The terms overweight and obesity are based on a child's weight and height, using a calculationcalled the body mass index (BMI). At the first ADOBE clinic visit, your child's height, weight and BMI will be plotted on a growth chart. Children who are above the 85th percentile for body mass index (BMI) meet the definition of overweight and those above the 95th percentile meet the criteria for obesity.Both overweight and obesity put a child at risk for other medical conditions including insulin resistance, type 2 diabetes, and high blood pressure.The safest method to lose weight is with diet modification and exercise and you will meet with a registered dietician to assist you with these goals. Occasionally, certain medication may be recommended to assist with weight loss. Certain individuals who meet strict criteria may also be referred for bariatric (weight loss) surgery.
Insulin Resistance/Acanthosis Nigricans:
Insulin resistance is a condition where the body produces more insulin than is normal. High insulin levels are commonly associated with weight gain and places a person at greater risk of developing type 2 diabetes later. Some individuals with high insulin levels may also have darkened skin on the neck, underarms, and groin areas which is called acanthosis nigricans. Treatments include lifestyle modifications and medications.
Pre-Diabetes/Type 2 Diabetes:
Pre-diabetes is diagnosed either with a fasting blood glucose test or with a glucose tolerance test. If the blood sugar is above normal but below the criteria for diabetes, then pre-diabetes is diagnosed. Patients with pre-diabetes are at signifcant risk of developing diabetes. Treatments include lifestyle modifications and medications.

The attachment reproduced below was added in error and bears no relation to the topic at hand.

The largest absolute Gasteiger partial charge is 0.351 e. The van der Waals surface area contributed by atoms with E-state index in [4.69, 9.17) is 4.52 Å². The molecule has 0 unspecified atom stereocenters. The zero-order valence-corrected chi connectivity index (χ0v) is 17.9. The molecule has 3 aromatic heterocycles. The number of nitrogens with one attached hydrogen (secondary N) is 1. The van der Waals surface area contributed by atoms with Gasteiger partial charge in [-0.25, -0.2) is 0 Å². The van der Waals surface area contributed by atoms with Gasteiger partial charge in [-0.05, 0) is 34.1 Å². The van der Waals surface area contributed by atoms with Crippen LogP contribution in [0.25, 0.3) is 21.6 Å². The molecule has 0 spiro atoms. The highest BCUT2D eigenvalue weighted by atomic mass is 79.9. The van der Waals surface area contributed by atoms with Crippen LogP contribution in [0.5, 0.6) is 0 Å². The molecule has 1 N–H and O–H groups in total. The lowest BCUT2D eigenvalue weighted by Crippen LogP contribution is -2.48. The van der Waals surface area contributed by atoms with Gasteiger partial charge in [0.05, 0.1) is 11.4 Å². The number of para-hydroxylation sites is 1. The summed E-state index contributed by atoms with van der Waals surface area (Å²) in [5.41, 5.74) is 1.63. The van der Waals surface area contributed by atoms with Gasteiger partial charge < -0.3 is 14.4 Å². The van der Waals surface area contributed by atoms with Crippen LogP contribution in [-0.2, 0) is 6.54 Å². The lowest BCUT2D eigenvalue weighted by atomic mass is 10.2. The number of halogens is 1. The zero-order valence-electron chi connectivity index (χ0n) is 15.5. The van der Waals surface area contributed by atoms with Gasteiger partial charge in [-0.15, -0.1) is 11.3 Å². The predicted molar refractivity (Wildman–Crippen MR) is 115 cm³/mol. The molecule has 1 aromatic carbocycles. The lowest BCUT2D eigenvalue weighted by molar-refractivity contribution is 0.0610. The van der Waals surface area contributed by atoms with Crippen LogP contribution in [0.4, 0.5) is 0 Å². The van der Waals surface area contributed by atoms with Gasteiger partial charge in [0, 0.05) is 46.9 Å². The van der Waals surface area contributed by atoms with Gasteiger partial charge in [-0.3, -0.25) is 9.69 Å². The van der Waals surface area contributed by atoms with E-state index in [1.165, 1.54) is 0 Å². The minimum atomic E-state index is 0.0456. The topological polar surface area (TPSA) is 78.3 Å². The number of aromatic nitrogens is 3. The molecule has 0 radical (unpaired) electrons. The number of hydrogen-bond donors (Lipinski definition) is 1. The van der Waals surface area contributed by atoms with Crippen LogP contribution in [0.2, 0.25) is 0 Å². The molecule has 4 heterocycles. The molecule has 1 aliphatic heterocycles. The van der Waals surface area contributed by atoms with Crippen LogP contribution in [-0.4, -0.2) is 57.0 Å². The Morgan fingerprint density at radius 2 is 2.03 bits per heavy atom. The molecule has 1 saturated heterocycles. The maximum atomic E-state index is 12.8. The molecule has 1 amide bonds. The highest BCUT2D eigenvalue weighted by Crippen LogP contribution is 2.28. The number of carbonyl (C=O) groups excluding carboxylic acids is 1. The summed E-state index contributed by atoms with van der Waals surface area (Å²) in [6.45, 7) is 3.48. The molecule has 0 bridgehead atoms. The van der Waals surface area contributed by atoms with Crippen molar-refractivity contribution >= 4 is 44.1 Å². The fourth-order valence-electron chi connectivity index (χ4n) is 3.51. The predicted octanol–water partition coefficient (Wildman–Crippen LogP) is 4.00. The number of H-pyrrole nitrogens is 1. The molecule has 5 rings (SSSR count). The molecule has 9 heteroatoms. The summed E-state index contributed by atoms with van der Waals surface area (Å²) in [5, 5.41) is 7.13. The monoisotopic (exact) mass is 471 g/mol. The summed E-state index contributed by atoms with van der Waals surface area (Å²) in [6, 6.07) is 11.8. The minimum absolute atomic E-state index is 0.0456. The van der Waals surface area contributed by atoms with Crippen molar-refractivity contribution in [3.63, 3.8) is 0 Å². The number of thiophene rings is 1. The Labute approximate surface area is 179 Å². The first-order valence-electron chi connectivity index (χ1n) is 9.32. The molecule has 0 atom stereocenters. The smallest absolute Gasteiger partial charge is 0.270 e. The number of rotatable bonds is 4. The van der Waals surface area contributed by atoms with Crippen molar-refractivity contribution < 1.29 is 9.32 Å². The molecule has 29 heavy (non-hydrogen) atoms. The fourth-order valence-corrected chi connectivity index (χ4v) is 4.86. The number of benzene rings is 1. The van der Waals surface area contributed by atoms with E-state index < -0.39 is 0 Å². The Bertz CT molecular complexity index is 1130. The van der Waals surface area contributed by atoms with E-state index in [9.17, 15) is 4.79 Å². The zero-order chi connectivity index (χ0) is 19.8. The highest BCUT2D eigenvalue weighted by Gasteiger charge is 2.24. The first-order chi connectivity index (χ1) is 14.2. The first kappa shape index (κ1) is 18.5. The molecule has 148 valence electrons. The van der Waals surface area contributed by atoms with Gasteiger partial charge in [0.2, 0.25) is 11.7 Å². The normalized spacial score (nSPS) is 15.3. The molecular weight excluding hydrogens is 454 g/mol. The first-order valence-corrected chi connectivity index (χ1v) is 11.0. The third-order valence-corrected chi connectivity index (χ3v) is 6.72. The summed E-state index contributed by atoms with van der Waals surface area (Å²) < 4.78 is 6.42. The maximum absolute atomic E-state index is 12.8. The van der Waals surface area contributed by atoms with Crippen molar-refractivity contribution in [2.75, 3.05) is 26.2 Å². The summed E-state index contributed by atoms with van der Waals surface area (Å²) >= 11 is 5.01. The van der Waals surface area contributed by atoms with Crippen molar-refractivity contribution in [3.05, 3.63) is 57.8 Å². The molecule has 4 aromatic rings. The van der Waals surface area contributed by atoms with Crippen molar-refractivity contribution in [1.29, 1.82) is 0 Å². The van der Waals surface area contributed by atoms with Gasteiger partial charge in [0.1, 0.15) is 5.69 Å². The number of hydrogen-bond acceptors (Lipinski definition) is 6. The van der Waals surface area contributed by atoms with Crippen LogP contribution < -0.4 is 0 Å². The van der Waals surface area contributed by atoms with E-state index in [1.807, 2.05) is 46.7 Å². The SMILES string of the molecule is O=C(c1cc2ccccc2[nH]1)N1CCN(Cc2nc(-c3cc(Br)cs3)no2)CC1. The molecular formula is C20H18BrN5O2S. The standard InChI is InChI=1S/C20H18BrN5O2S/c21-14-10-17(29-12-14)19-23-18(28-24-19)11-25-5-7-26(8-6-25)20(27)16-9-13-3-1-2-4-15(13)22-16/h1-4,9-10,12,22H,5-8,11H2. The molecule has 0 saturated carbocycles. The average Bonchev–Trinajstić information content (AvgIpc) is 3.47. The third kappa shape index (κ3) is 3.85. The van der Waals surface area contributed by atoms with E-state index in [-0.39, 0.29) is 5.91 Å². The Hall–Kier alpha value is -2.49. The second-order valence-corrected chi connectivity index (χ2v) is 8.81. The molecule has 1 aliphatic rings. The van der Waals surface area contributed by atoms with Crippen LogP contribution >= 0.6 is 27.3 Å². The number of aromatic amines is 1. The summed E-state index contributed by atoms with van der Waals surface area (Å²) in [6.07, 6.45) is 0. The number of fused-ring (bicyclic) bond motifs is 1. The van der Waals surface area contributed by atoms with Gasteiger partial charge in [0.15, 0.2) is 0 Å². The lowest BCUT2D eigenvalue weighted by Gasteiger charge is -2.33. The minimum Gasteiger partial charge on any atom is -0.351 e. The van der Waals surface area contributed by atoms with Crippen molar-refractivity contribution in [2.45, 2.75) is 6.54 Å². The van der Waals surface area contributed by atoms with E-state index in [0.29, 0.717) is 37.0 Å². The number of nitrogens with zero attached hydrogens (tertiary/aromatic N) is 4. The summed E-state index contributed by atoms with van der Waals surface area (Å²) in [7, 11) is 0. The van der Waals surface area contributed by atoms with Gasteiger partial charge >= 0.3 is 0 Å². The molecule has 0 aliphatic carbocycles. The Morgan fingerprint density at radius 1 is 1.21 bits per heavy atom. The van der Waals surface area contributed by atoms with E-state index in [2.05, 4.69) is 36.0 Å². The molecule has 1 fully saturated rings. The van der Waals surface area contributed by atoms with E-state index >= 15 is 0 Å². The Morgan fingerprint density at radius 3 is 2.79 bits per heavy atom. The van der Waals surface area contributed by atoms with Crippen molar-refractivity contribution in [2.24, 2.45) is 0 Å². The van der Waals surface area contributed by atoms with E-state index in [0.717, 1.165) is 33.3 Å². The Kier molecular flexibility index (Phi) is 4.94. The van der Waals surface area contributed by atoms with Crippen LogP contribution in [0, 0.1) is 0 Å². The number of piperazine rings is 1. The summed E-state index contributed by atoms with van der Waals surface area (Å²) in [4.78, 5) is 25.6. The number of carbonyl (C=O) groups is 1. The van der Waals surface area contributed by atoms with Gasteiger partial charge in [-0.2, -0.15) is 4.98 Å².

Type 2 diabetes is a condition where the blood sugar is abnormally elevated and has the potential to cause other medical problems. Patients diagnosed with diabetes need intensive medical therapy and may be admitted to the hospital for initial education and medical treatment. Patients will be instructed on how to check blood sugars, proper nutrition and exercise, and medical treatment. While some patients may be able to manage type 2 diabetes with lifestyle changes also, treatments may include oral medications and/or insulin injections. Patients will also need frequent screening for associated medical conditions.
Metabolic Syndrome is a collection of conditions that are often seen together. These conditions include obesity (especially around the waist), elevated triglyceride and low HDL (good) cholesterol levels, insulin resistance or diabetes, and high blood pressure. Management includes lifestyle modifications and medications aimed at treating the associated conditions.
Different problems with cholesterol and lipid testing exist. Some patients have elevated cholesterols and triglycerides. Others have specific abnormalities of the HDL (good) and/or LDL (bad) cholesterol, or triglycerides. It is not unusual for there to be a family history of abnormal lipids. Treatments include lifestyle modifications and medications.
High Blood Pressure:
Elevated blood pressures can result in medical problems currently and in the future. At the clinic appointment, the patient's blood pressure will be compared to national norms based on age, gender and height. Patient's with blood pressure greater than the 90th percentile are considered to have pre-hypertension while those with blood pressures greater than the 95th percentile are considered to have hypertension. Management of either condition is best done with lifestyle modifications and weight loss. If necessary, medications are added to bring the blood pressure down. Often, other tests will be needed to determine the cause and effects of high blood pressure.
Polycystic Ovary Syndrome (PSOS):
PCOS is a condition seen in women associated with irregular of missed periods, acne and/or facial hair, and weight gain. Diagnosis is often confirmed with blood work and treatment includes lifestyle modifications and, if necessary, medications to address the various aspects of the syndrome.